The family-run Hotel Golden is a grand 19th century residence with large stylish family rooms and a selection of family suites with one or two bedrooms, a living room and bathroom. It’s very central and an easy stroll to both Park Villa Borghese in one direction and the Spanish Steps in the other and the lovely staff couldn’t be more helpful if they tried.
More information: Family rooms, based on two adults and two children sharing, start from £85 per room, including breakfast. hotelgoldenrome.com

Casa Montani
Mypootle is a hand-picked collection of boutique places to stay. Casa Montani is close to the Spanish Steps and is a five-bedroom guesthouse with one fabulous family apartment.
More information: Apartment from £893 for five nights (two adults and two children). mypootle.com/

Hotel Cavalieri
A sumptuous five-star hotel, a short drive from the centre. The big draws are the indoor and outdoor pools, ice-cream bar and famous Sunday brunch party with kids’ entertainment.
More information: Rooms for two adults and one child start at £140, including breakfast. romecavalieri.com/

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St. Peter's Square

Where to eat

Flor
The promise of an ice cream and the quest for a new flavour is a good way to keep kids on the move. The newest artisan gelato parlour (with three in Rome) is Flor, which has innovative flavours such as pomegranate, ginseng and lip-smacking sour green apple – which was a firm favourite.
More information: A single scoop costs £1.80. gelatiflor.com/

Armado al Pantheon
A family-run restaurant that’s happy to cater to fussy foreign kids and serves hearty portions of Italian favourites with a few unusual dishes like guinea fowl with boletus mushrooms in black beer. Don’t miss its delicious chocolate mousse.
More information: Three-course meals from around £21 per person, armandoalpantheon.it/en

Pizza Making
What child would turn down the chance of eating a pizza? But it’s even more fun if you make it yourself in a real pizzeria. Rome Private Guides organise a fun three-hour class where you’ll learn how to make the dough, then throw, catch, top and cook it in a pizza oven.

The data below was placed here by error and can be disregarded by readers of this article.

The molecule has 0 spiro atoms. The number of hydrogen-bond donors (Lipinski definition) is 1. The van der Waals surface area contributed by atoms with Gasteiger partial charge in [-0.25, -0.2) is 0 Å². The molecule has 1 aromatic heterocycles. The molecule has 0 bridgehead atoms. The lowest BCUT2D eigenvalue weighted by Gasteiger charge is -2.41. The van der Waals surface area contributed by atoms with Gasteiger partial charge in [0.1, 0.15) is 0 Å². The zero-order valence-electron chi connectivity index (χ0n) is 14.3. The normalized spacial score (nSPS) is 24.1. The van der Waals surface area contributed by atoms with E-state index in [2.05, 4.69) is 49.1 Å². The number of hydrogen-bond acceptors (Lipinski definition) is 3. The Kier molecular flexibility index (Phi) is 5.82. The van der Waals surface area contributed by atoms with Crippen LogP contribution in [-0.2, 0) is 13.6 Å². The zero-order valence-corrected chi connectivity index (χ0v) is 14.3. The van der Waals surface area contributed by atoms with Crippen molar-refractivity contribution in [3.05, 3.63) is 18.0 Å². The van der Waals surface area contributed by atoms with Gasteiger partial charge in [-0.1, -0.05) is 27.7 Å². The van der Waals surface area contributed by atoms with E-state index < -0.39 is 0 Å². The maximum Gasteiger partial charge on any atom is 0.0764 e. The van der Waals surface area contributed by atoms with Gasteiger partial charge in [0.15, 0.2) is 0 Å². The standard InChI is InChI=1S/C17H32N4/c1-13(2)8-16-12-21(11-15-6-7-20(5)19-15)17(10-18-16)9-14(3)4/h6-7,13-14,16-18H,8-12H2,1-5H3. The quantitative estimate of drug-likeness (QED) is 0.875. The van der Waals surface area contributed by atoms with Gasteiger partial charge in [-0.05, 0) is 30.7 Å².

More information: Adults £41, children £25 (includes transfer, tuition, pizza, dessert and drinks). romeprivateguides.com

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Sistine Chapel

Shop and play

Via Condotti
Via Condotti, which crosses the busy Via del Corso, is the city’s most prestigious shopping street, where Italian luxury brands such as Gucci rub shoulders with Armani and Ferragamo. The kids will love the nearby Ferrari Store on Via Tomacelli, an absolute must for all little (and big) racing car drivers. Packed with Ferrari’s iconic red merchandise they don’t mind if you also just pop in to pose for photos next to the Formula 1 cars. Or head to Italy’s largest toyshop, LittleBigTown, on Via Cesare Battisti, where you’ll find cool souvenirs, such as gladiator figures and centurion costumes.

Park Borghese
For a chance to run free head to Park Borghese – 226 acres of gardens, speckled with statues and fountains. Stick with the gladiator theme by hiring a chariot-like Segway or a bike to explore. There’s a small bio-park zoo, artificial lakes to picnic by and it’s a great escape from Rome’s hectic streets. Cycle to the 19th century Pincio Gardens for the views, then wander down the steps to charming Piazza del Poppolo or visit Galleria Borghese, a small museum packed with art by Caravaggio and Raphael.

Bike hire costs from £2.80 for one hour or £7 for the whole day. Find out more: ascolbike.com